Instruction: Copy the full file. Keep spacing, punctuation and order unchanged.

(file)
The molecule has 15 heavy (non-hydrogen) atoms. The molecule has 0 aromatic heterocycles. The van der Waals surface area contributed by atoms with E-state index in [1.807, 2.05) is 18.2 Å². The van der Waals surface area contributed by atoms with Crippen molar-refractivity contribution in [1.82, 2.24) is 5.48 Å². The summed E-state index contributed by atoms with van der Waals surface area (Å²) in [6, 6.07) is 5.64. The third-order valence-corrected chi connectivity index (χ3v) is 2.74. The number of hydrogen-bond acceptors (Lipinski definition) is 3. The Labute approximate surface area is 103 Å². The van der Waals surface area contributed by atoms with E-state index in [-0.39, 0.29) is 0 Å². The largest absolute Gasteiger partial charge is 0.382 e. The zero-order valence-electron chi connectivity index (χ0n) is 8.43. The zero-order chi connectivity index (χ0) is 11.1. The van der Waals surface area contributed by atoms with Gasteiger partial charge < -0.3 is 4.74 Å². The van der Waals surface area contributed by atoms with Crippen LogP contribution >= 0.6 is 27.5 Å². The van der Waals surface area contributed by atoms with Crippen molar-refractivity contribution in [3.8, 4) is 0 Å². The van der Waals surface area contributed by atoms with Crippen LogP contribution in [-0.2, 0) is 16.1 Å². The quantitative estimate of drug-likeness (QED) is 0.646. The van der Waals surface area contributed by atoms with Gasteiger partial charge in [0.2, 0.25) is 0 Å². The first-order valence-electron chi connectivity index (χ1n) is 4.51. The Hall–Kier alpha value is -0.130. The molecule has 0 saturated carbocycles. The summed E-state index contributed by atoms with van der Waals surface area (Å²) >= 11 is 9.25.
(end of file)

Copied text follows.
The molecule has 15 heavy (non-hydrogen) atoms. The molecule has 0 aromatic heterocycles. The van der Waals surface area contributed by atoms with E-state index in [1.807, 2.05) is 18.2 Å². The van der Waals surface area contributed by atoms with Crippen molar-refractivity contribution in [1.82, 2.24) is 5.48 Å². The summed E-state index contributed by atoms with van der Waals surface area (Å²) in [6, 6.07) is 5.64. The third-order valence-corrected chi connectivity index (χ3v) is 2.74. The number of hydrogen-bond acceptors (Lipinski definition) is 3. The Labute approximate surface area is 103 Å². The van der Waals surface area contributed by atoms with E-state index in [-0.39, 0.29) is 0 Å². The largest absolute Gasteiger partial charge is 0.382 e. The zero-order valence-electron chi connectivity index (χ0n) is 8.43. The zero-order chi connectivity index (χ0) is 11.1. The van der Waals surface area contributed by atoms with Gasteiger partial charge < -0.3 is 4.74 Å². The van der Waals surface area contributed by atoms with Crippen LogP contribution >= 0.6 is 27.5 Å². The van der Waals surface area contributed by atoms with Crippen molar-refractivity contribution in [3.8, 4) is 0 Å². The van der Waals surface area contributed by atoms with Crippen LogP contribution in [-0.2, 0) is 16.1 Å². The quantitative estimate of drug-likeness (QED) is 0.646. The van der Waals surface area contributed by atoms with Gasteiger partial charge in [0.2, 0.25) is 0 Å². The first-order valence-electron chi connectivity index (χ1n) is 4.51. The Hall–Kier alpha value is -0.130. The molecule has 0 saturated carbocycles. The summed E-state index contributed by atoms with van der Waals surface area (Å²) >= 11 is 9.25.